July 13, 2024

MTA to expand camera enforcement along some bus routes


The MTA has started expanding camera enforcement along 14 bus routes in Brooklyn, the Bronx, Manhattan and Queens, officials said Monday.

The MTA’s Automated Camera Enforcement, or ACE, program expands on the Automated Bus Lane Enforcement, or ABLE, program, New York City Transit Interim President Demetrius Crichlow said at a news briefing. The ACE program not only targets drivers who are stopped in bus lanes, but also drivers who park or double-park their vehicles illegally along bus routes, or who park illegally at bus stops, Crichlow said.

The ACE program is set to roll out this week, and a 60-day warning period for drivers will begin when it rolls out, NYC Transit Senior Vice President Frank Annicaro said at the news briefing.

“We know that camera enforcement is one of the most efficient and effective tools at our disposal,” Annicaro said. “The launch of ACE to enforce bus stops double parking violators is a real game changer for the bus system when it comes to speed, safety, accessibility, emissions and just overall being able to serve our communities.”

City Transportation Commissioner Ydanis Rodriguez said automotive camera enforcement has changed the behaviors of drivers. Only 19% of drivers who received a bus lane violation ticket received a second violation ticket, and only 8% of drivers received three or more violation tickets, Rodriguez said.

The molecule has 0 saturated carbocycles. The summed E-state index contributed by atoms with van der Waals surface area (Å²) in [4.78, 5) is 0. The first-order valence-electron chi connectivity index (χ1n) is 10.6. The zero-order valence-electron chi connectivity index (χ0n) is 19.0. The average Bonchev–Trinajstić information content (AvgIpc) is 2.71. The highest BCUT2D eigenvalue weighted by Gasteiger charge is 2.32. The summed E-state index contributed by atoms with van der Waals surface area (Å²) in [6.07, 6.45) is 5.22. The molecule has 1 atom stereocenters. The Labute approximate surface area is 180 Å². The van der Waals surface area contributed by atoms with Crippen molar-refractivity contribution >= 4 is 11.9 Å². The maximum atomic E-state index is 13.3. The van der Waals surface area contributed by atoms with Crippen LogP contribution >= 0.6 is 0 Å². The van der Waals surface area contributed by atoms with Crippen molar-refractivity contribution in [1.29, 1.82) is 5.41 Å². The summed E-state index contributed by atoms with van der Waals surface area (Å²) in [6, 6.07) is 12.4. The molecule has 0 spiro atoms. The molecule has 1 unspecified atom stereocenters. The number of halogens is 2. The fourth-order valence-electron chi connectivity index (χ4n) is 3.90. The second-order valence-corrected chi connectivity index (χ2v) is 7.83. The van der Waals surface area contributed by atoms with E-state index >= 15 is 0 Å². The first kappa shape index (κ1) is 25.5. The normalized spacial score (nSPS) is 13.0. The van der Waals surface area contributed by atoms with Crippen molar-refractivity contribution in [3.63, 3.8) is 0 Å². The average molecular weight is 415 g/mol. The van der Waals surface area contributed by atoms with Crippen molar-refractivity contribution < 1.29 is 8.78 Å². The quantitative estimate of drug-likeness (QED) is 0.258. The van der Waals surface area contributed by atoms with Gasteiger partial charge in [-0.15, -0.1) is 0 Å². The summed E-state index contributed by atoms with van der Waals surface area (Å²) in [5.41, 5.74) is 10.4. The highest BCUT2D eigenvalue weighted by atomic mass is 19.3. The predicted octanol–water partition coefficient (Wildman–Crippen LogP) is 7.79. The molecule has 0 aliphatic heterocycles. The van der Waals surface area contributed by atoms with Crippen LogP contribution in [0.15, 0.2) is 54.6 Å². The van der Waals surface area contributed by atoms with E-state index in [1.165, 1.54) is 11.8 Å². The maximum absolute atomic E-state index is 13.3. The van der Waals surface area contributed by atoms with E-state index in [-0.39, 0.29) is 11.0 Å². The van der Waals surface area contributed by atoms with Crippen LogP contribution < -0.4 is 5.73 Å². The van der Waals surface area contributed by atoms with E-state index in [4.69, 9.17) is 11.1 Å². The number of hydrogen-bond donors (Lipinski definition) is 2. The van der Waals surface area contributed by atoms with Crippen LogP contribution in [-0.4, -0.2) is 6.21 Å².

“Most people who drive, they respect the law, but there is a percentage of small reckless drivers that they should know that the bus lane is only for our buses,” Rodriguez said at the news briefing.

But it’s not just about speeding up buses — it’s also about equity.

“For me this is personal, because I have been at that bus stop where that bus cannot curb, the bus cannot come to the bus stop, either because there is a double-parked vehicle or someone blocking that, which disables my ability to get on or off that bus,” MTA Chief Accessibility Officer Quemuel Arroyo said at the news briefing.

The MTA says buses with automated enforcement also reduce emissions from about 5% to 10%. And apparently faster buses mean more money for the MTA.

“Three years ago, the Citizens Budget Commission found that merely speeding up buses — 15% would save the MTA $268 million a year,” Danny Pearlstein from Riders Alliance, said at the news briefing.

While there’s automated enforcement on some routes, others have seen members of the NYPD’s Pilot Citywide Bus Lane Enforcement Task Force that launched last year issue tickets during the morning and evening rush.

“They’re very successful. They’ve given out thousands of summonses and made a significant difference and continue to do so,” Annicaro said.

According to Crichlow, the MTA updated their camera technology on the approximately 600 buses along 14 routes that are already equipped.

The agency hopes to expand the technology to over 1,000 buses and to a total 32 bus routes by the end of this year, Crichlow said.

“These enforcement initiatives allow us to do a better job in how we take care of our customers, more responsive to our customers,” Crichlow said.

“And ultimately, our goal is to be able to get you where you need to (go). You’re going to work, the person to get to the doctor’s office, a person needs to handle that appointment in the city, we want to be able to provide them with the best means of transportation possible.”

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